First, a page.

Which communities are included in Muslim OBCs

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The majority (over 95 percent) of the Muslim population in India is Sunni. Sunni are the majority direction in Islam, which is in the tradition (Sunnah) of Prophet Muhammad sees. The majority of Sunni Muslims in India follow the Hanafi legal interpretation. 1 Another popular school of law, albeit less represented, is the Shafiite school, which can be traced back to the early Arab influence in southern India (D'Souza 1973). The legal interpretations are supported by the majority of religious and legal scholars (Ulama) and the legal practitioner (Fuqaha) represents. 2

A differentiated approach to the ostensible homogeneity does not mean, however, that criticisms regarding the lack of Muslim representatives in the social life of India should be overlooked (cf. Engineer 2003). Corresponding personalities are still an exception today. The current Indian president is a Muslim 3 and Muslims certainly occupy a prominent place in the Bollywood film industry, but overall they are clearly underrepresented in management positions in administration, the army or industry. Although the literacy rate of Muslims is above the overall Indian average, a disproportionately large number of Muslims live below the poverty line (Reifeld 2001; Ara 2004). Nevertheless, it would not be entirely correct "by Muslims in general from a 'backward community' 4 (backward community) to speak (...) if this characterization applies to the majority "(Oesterheld 1996).

Demographics

In the north and west of India, Muslims are much more present than in the east and south, which is certainly also due to historical reasons in the context of the spread of Islam. While the proportion of the population in the Himalayan high valley of Kashmir is over 95 percent, two thirds of the population live in the state of Jammu & Kashmir, it makes up just two percent in Orissa, on the Bay of Bengal (see Table 1 ).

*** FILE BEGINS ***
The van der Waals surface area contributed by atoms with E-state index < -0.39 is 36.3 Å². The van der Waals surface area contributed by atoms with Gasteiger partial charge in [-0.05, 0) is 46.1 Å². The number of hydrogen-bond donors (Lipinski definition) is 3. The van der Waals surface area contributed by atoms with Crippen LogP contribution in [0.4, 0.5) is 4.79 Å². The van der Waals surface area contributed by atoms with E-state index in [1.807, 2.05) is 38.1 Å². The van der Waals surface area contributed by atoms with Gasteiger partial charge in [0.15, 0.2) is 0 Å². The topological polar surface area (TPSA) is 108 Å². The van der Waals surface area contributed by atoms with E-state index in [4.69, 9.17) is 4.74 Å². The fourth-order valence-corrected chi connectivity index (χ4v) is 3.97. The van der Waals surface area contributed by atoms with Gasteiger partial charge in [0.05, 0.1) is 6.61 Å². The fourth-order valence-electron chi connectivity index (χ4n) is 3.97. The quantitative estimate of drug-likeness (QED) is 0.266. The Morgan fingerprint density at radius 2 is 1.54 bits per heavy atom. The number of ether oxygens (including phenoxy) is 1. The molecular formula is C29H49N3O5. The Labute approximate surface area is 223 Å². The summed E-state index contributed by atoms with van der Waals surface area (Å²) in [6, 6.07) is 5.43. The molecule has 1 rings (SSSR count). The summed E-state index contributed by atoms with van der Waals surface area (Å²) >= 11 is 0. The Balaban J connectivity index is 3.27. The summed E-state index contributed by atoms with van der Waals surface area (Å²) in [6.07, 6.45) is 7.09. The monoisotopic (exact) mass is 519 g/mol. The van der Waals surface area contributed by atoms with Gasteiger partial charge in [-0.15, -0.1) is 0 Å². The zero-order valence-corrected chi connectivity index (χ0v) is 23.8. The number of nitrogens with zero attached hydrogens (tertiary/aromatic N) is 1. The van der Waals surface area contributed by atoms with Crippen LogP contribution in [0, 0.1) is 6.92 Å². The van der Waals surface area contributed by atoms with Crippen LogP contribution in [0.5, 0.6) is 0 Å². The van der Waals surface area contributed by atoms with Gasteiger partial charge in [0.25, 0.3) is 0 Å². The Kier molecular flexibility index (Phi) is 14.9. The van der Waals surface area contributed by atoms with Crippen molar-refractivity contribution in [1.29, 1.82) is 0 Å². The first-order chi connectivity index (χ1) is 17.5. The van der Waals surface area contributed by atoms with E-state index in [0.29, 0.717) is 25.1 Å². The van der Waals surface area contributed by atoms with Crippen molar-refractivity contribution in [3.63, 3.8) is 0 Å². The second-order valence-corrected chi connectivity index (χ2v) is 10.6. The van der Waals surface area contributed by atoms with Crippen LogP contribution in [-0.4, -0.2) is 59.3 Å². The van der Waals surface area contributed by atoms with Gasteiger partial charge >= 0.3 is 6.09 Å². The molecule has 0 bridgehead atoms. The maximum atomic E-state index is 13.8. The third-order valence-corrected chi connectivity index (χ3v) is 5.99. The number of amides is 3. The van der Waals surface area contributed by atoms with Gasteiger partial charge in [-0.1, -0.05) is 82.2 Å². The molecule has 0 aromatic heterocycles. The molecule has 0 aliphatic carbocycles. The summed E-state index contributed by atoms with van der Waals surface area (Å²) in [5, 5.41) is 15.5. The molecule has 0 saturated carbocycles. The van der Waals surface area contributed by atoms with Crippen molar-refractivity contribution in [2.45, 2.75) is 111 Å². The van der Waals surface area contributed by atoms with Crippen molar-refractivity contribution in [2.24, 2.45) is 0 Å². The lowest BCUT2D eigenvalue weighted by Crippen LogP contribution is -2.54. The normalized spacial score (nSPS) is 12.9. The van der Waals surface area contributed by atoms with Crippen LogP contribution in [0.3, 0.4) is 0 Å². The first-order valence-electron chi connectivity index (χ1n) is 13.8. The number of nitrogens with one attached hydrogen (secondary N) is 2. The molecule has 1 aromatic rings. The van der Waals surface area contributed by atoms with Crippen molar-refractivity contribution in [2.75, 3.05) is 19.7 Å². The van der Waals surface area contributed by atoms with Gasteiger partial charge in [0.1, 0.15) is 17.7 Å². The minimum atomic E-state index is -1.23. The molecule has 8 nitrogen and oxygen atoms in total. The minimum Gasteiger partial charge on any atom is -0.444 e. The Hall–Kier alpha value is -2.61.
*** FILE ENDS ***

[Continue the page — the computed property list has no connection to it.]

Union state / territoryNumber of Muslims in percent
Andhra Pradesh6.986.8569,16
Arunachal Pradesh20.6751,88
Assam8.240.61130,91
Bihar13.722.04816,53
Chhattisgarh409.6151,96
Goa92.2106,84
Gujarat4.592.8549,06
Haryana1.222.9165,78
Himachal Pradesh119.5121,96
Jammu & Kashmir6.793.24066,97
Jharkhand3.731.30813,84
Karnataka6.463.12712,22
Kerala7.863.84224,69
Madhya Pradesh3.841.4496,36
Maharashtra10.270.48510,60
Manipur *190.9398,81
Meghalaya99.1694,27
Mizoram10.0991,13
Nagaland35.0051,75
Orissa761.9852,07
Punjab382.0451,56
Rajasthan4.788.2278,47
Sikkim7.6931,42
Tamil Nadu3.470.6475,56
Tripura254.4427,95
Uttarakhand (Uttaranchal)
1.012.14111,92
Uttar Pradesh30.740.15818,49
West Bengal20.240.54325,24
Andaman & Nicobar Islands29.2658,21
Chandigarh35.5483,94
Dadra & Nagar Haveli6.5242,95
Daman & Diu12.2817,76
Delhi1.623.52011,72
Lakhshadweep57.90395,47
Puducherry (Pondicherry)
59.3586,09
A total of138.188.24013,43

* The data from three subdivisions for manipulation are missing; the 2001 census served as the basis.

According to the data from the census with regard to the settlement areas (see Table 2), around 88 million Muslims live in the countryside (rural residence), which is not quite two thirds of the religious minority. The urban share, which is slightly above average in the overall Indian context (urban residence) of Muslims must also be seen against the background of emigration to Pakistan, which was founded in 1947, in the context of the partition of India. 5 The resulting lasting social vacuum weakened the remaining Muslim community in India economically and politically even more (cf. Haq 1995). Despite government measures to improve the macroeconomic situation in the first decade after independence, it was mostly urban groups that benefited. In some places, this massively promoted rural exodus. In this context there is also the elimination of privileges for landowners Zamindars. 6 However, the abolition failed to overcome feudal structures in which the rural population and socially disadvantaged groups are still firmly integrated today (cf. Alam 2003).

~~Times (%)Female (%)
A total of138.188.24071.374.134 (51,65)66.814.106 (48,35)
In rural areas88.794.74445.473.491 (51,21)43.321.253 (48,79)
In urban areas (urban)49.393.49625.900.643 (52,43)23.492.853 (47,56)

Religious structures

Islam in India is described to a large extent as "indigenized", that is, shaped by local influences and Hinduism (cf. Schimmel 1994). Religious forms that are known as popular Islam and that include popular piety or mystical notions of order and belief (such as in Sufism) are considered more widespread in comparison to strict orthopraxis (doctrine of doing the right thing) (see Malik 1999; Schimmel 1994 ). 7

Syncretistic tendencies and cults of saints, in which mystics have the possibility of personal encounter with Allah go out, sometimes include a pronounced worship of graves. Therefore, the position of mediators (Pirs) criticized between the believer and God. Orthodox representatives reject rites and symbols as distortions of the "true faith".